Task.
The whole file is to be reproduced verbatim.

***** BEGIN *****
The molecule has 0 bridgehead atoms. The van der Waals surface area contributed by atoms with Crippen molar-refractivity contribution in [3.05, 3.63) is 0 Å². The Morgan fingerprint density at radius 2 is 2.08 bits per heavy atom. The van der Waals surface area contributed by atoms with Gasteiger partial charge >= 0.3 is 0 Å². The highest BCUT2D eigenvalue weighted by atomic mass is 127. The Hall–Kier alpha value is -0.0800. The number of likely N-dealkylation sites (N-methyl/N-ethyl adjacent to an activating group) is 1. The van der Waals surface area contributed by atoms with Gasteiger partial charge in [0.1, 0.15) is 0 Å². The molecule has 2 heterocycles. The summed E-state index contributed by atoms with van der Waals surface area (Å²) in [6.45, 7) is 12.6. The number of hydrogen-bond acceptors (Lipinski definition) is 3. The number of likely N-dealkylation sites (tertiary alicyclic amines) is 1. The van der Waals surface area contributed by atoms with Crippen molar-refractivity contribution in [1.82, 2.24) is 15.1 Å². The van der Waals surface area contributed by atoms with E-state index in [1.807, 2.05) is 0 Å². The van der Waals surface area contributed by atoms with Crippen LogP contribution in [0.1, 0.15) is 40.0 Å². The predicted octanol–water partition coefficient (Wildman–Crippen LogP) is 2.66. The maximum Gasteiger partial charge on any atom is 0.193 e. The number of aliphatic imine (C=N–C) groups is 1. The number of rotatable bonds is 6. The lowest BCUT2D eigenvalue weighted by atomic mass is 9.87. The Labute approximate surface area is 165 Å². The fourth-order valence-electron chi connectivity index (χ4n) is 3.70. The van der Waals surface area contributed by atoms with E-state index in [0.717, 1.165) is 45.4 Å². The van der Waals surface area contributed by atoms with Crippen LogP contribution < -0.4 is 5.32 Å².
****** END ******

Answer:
The molecule has 0 bridgehead atoms. The van der Waals surface area contributed by atoms with Crippen molar-refractivity contribution in [3.05, 3.63) is 0 Å². The Morgan fingerprint density at radius 2 is 2.08 bits per heavy atom. The van der Waals surface area contributed by atoms with Gasteiger partial charge >= 0.3 is 0 Å². The highest BCUT2D eigenvalue weighted by atomic mass is 127. The Hall–Kier alpha value is -0.0800. The number of likely N-dealkylation sites (N-methyl/N-ethyl adjacent to an activating group) is 1. The van der Waals surface area contributed by atoms with Gasteiger partial charge in [0.1, 0.15) is 0 Å². The molecule has 2 heterocycles. The summed E-state index contributed by atoms with van der Waals surface area (Å²) in [6.45, 7) is 12.6. The number of hydrogen-bond acceptors (Lipinski definition) is 3. The number of likely N-dealkylation sites (tertiary alicyclic amines) is 1. The van der Waals surface area contributed by atoms with Crippen molar-refractivity contribution in [1.82, 2.24) is 15.1 Å². The van der Waals surface area contributed by atoms with E-state index in [1.807, 2.05) is 0 Å². The van der Waals surface area contributed by atoms with Crippen LogP contribution in [0.1, 0.15) is 40.0 Å². The predicted octanol–water partition coefficient (Wildman–Crippen LogP) is 2.66. The maximum Gasteiger partial charge on any atom is 0.193 e. The number of aliphatic imine (C=N–C) groups is 1. The number of rotatable bonds is 6. The lowest BCUT2D eigenvalue weighted by atomic mass is 9.87. The Labute approximate surface area is 165 Å². The fourth-order valence-electron chi connectivity index (χ4n) is 3.70. The van der Waals surface area contributed by atoms with E-state index in [0.717, 1.165) is 45.4 Å². The van der Waals surface area contributed by atoms with Crippen LogP contribution < -0.4 is 5.32 Å².